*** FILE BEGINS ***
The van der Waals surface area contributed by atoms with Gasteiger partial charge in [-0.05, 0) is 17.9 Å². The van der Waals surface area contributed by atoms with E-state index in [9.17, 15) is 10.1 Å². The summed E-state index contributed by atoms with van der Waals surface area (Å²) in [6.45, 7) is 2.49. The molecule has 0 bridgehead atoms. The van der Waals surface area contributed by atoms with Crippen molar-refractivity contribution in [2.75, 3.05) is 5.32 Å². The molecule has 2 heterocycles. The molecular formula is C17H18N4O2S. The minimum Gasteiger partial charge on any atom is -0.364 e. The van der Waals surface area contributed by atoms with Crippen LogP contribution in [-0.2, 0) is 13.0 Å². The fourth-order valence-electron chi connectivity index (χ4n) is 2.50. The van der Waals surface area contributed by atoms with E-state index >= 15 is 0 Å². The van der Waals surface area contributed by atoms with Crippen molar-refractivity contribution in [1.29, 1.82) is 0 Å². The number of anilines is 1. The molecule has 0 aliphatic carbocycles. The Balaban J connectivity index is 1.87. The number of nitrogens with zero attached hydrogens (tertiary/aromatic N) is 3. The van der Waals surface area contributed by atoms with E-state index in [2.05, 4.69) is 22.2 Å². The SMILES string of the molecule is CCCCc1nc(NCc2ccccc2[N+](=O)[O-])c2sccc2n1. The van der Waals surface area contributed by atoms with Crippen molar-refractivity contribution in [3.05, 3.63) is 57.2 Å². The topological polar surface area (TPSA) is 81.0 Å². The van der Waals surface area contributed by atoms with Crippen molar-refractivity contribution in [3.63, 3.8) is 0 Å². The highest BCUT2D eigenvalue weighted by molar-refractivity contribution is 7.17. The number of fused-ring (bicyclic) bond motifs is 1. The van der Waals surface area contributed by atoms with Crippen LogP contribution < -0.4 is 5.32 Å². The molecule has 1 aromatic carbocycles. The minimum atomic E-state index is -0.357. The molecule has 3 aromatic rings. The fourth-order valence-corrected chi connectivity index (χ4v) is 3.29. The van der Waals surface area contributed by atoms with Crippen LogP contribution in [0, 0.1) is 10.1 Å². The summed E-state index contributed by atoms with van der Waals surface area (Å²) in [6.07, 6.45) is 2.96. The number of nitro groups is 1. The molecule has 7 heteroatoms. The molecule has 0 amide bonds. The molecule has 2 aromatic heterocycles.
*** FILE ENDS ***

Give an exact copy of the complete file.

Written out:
The van der Waals surface area contributed by atoms with Gasteiger partial charge in [-0.05, 0) is 17.9 Å². The van der Waals surface area contributed by atoms with E-state index in [9.17, 15) is 10.1 Å². The summed E-state index contributed by atoms with van der Waals surface area (Å²) in [6.45, 7) is 2.49. The molecule has 0 bridgehead atoms. The van der Waals surface area contributed by atoms with Crippen molar-refractivity contribution in [2.75, 3.05) is 5.32 Å². The molecule has 2 heterocycles. The molecular formula is C17H18N4O2S. The minimum Gasteiger partial charge on any atom is -0.364 e. The van der Waals surface area contributed by atoms with Crippen LogP contribution in [-0.2, 0) is 13.0 Å². The fourth-order valence-electron chi connectivity index (χ4n) is 2.50. The van der Waals surface area contributed by atoms with E-state index >= 15 is 0 Å². The van der Waals surface area contributed by atoms with Crippen molar-refractivity contribution in [1.29, 1.82) is 0 Å². The number of anilines is 1. The molecule has 0 aliphatic carbocycles. The Balaban J connectivity index is 1.87. The number of nitrogens with zero attached hydrogens (tertiary/aromatic N) is 3. The van der Waals surface area contributed by atoms with E-state index in [2.05, 4.69) is 22.2 Å². The SMILES string of the molecule is CCCCc1nc(NCc2ccccc2[N+](=O)[O-])c2sccc2n1. The van der Waals surface area contributed by atoms with Crippen molar-refractivity contribution in [3.05, 3.63) is 57.2 Å². The topological polar surface area (TPSA) is 81.0 Å². The van der Waals surface area contributed by atoms with Crippen molar-refractivity contribution in [3.63, 3.8) is 0 Å². The highest BCUT2D eigenvalue weighted by molar-refractivity contribution is 7.17. The number of fused-ring (bicyclic) bond motifs is 1. The van der Waals surface area contributed by atoms with Crippen LogP contribution < -0.4 is 5.32 Å². The molecule has 1 aromatic carbocycles. The minimum atomic E-state index is -0.357. The molecule has 3 aromatic rings. The fourth-order valence-corrected chi connectivity index (χ4v) is 3.29. The van der Waals surface area contributed by atoms with Crippen LogP contribution in [0, 0.1) is 10.1 Å². The summed E-state index contributed by atoms with van der Waals surface area (Å²) in [6.07, 6.45) is 2.96. The number of nitro groups is 1. The molecule has 7 heteroatoms. The molecule has 0 amide bonds. The molecule has 2 aromatic heterocycles.